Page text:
Extreme Cameraderie: In Denver.Colorado, as the local inhabitants dig themselves out of the recent blizzard, the Telluride Journal in San Miguel County runs the headline “Millionaires mingle with laborers to free Denver from clutches of storm”. Meanwhile the “Yampa Leader” in Yampa, Routt County, can only manage “Shovelers clear snow in Denver”



27th November 1913 (Thursday)

BORN TODAY: in New York City – Walter Benjamin Garland, Brooklyn college mathematics student, communist party and National Negro Congress activist, volunteer fighter with the International Brigades in the Spanish Civil War. US Army volunteer in World War 2 whose request to serve overseas was denied. Post war activist against discrimination and police brutality, co-founder of the United Negro Allied Veterans Association.


Crime and punishment: At Pentonville Prison, in London, England – Frederick Robertson is hanged by the neck for the double murder of his relatives – Nellie and Beatrice Robertson.


Transport and gallantry: In the village of Liss in Hampshire, England, Percy Norwood sustains serious head injuries while rescuing blacksmith Harry Rasell from the path of an oncoming train. Harry’s pony had bolted, crashing into the crossing gates and throwing him onto the rails ahead of the train.


Thanksgiving: In the US State of New Mexico, Governor William C McDonald proclaims this Thursday, the fourth Thursday in  November, as a day of thanksgiving:  “I urge upon all that this day be observed as one of prayer and praise to God for the many blessings enjoyed by our people. At the same time may we not forget the poor and needy, making the day what its name implies for all”.


Journalism, society and culture: The National Geographic magazine publishes an article with ethnographic plates entitled “The Non-Christian Peoples of the Philippine Islands”.


1st February 1913 (Saturday)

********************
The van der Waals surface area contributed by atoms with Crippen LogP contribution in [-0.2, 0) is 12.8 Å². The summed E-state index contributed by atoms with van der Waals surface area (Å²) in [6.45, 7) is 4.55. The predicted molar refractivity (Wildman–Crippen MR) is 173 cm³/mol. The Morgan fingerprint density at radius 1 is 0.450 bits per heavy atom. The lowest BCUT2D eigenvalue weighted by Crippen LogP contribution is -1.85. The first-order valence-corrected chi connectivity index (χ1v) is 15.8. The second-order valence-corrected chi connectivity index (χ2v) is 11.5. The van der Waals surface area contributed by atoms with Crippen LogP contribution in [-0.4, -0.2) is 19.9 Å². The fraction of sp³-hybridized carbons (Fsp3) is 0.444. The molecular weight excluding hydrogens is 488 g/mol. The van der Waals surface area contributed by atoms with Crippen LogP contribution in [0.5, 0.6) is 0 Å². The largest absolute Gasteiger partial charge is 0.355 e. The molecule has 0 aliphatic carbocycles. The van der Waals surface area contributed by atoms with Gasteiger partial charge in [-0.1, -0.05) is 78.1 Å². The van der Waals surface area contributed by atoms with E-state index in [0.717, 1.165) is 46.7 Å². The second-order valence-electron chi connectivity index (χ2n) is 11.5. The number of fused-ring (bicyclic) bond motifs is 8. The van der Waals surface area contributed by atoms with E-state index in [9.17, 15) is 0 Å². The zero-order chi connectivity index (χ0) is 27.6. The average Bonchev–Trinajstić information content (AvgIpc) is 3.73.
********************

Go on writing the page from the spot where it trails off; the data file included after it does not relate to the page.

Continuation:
BORN TODAY, in Manila, Philippines – the AZKALS (street dogs): The Philippines football team played their first international football fixture, losing 1-0 at home to the Republic of China.

First Balkan War: Turkey accepts the terms of the peace proposed by the “Great Powers”.

Ireland: In (London)Derry the Nationalist candidate (ie a member of the Irish Parliamentary party) narrowly defeats the Unionist candidate, which means that the Nationalists now hold a majority of seats in the nine counties of Ulster (later Northern Ireland).

Society and culture: In Sydney, NSW, Mother Cecilia and Sisters Virgilius, Zita, Francis de Sales and Clotilde set out on the steamer Orara, bound for the village of Coffs Harbour, half way to Brisbane. Two days from now the Catholic St Augustines  Primary School will open its doors for the first time.

Shipwrecks: The British cargo steamer, S.S. Haddon Hall runs aground and is wrecked north of Saldanha Bay, South Africa.

Suffragettes: In protest at (UK) Prime Minister Asquith’s “Manhood Suffrage Bill”, Leonora Cohen of the Leeds Women’s Social and Political Union produces an iron bar from under her coat while visiting the Tower of London and smashes a display case containing insignia of the Order of Merit. In the ensuing court case she is acquitted when it is established that the damage did not exceed the value of £5.